Airlines Tackle Looming Electronics Ban With Humor

Royal Jordanian's pro-tip for enduring a long flight without a tablet: "Analyze the meaning of life"

The ticketing and check-in counter for Emirates airlines on Tuesday — AFP/Getty Images
Mar 24, 2017 at 4:30 PM ET

The electronics ban imposed by the Department of Homeland Security goes into effect on Saturday and Middle Eastern airlines are tackling the inconvenience with some humorous marketing. The ban — announced by the U.S. government on Tuesday — will prevent passengers on 10 Middle Eastern airlines from carrying electronics larger than an iPhone on U.S.-bound flights. The U.K. government followed by announcing similar restrictions.

In response, Royal Jordanian Airlines published a series of ads in reaction to the ban, offering their customers “12 things to do on a 12-hour flight” with no electronics, such as, “engage in primitive dialogue from the pre-internet era,” and “pretend tray table is a keyboard.”

Another one of their ads simply said, “Do what we Jordanians do best… Stare at each other!”

Etihad Airways, a United Arab Emirates-based airline, promised to “make flying great again,” in an ad released on Friday. “Travelling with children?” it said, addressing a common concern among parents worried about keeping their children occupied on long flights. “Our flying nanny is an extra pair of hands. Ready with games and activities to keep the little ones entertained.”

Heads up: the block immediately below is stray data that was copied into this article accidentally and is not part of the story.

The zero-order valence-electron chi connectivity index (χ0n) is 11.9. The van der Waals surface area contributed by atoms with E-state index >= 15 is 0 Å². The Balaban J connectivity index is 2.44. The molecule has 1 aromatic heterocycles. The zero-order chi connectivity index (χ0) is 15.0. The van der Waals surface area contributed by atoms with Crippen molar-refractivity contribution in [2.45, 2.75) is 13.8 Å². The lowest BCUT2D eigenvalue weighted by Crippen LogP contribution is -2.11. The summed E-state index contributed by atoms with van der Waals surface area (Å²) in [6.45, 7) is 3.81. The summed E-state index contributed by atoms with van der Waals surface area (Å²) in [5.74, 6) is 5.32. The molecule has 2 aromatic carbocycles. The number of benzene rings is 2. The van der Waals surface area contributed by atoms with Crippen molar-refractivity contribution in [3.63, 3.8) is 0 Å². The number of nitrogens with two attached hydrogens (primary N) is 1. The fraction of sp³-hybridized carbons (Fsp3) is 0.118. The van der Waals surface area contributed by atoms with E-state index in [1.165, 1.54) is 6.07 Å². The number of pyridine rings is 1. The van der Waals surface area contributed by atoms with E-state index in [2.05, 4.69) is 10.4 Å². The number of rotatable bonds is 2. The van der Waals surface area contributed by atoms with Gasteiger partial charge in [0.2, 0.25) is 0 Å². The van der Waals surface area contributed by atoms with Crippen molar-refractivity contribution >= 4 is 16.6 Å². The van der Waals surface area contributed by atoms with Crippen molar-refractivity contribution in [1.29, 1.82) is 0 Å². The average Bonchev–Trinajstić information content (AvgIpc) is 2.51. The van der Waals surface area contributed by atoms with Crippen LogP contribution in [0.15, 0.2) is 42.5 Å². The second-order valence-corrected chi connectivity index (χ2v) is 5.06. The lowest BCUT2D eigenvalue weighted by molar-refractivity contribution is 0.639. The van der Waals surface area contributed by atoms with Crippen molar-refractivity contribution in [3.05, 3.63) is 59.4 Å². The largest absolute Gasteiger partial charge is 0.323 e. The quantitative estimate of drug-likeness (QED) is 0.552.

Emirates Airline, another airline from the UAE, known for featuring celebrities in their ads, had Jennifer Aniston touting the airline’s entertainment options. “This thing has so many games and so many movies, it’s crazy,” Aniston tells two children on the flight, in an intonation that could be interpreted as an imitation of President Donald Trump.

Qatar Airways, Turkish Airlines, and Saudi Arabian Airlines all tried to appeal to passengers embarking on half-day long flights by reminding them how extensive their entertainment services are. “The only entertainment you’ll need on board,” Qatar Airways wrote in a Tweet on Wednesday. Turkish Airlines launched a video with all of their services on Tuesday, which said they have, among other things, 33 million headsets, “twice the population of Istanbul.”

Saudi Arabian Airlines offered another solution: “bring your USB and watch own entertainment, simply Plug and Play [sic]”

The airlines’ Twitter accounts were flooded with comments of approval, and people commended them for their creative marketing and making the best of a negative situation.

Others did not find the ads funny and took a more critical stance on the companies’ PR campaigns and how they were handling this situation.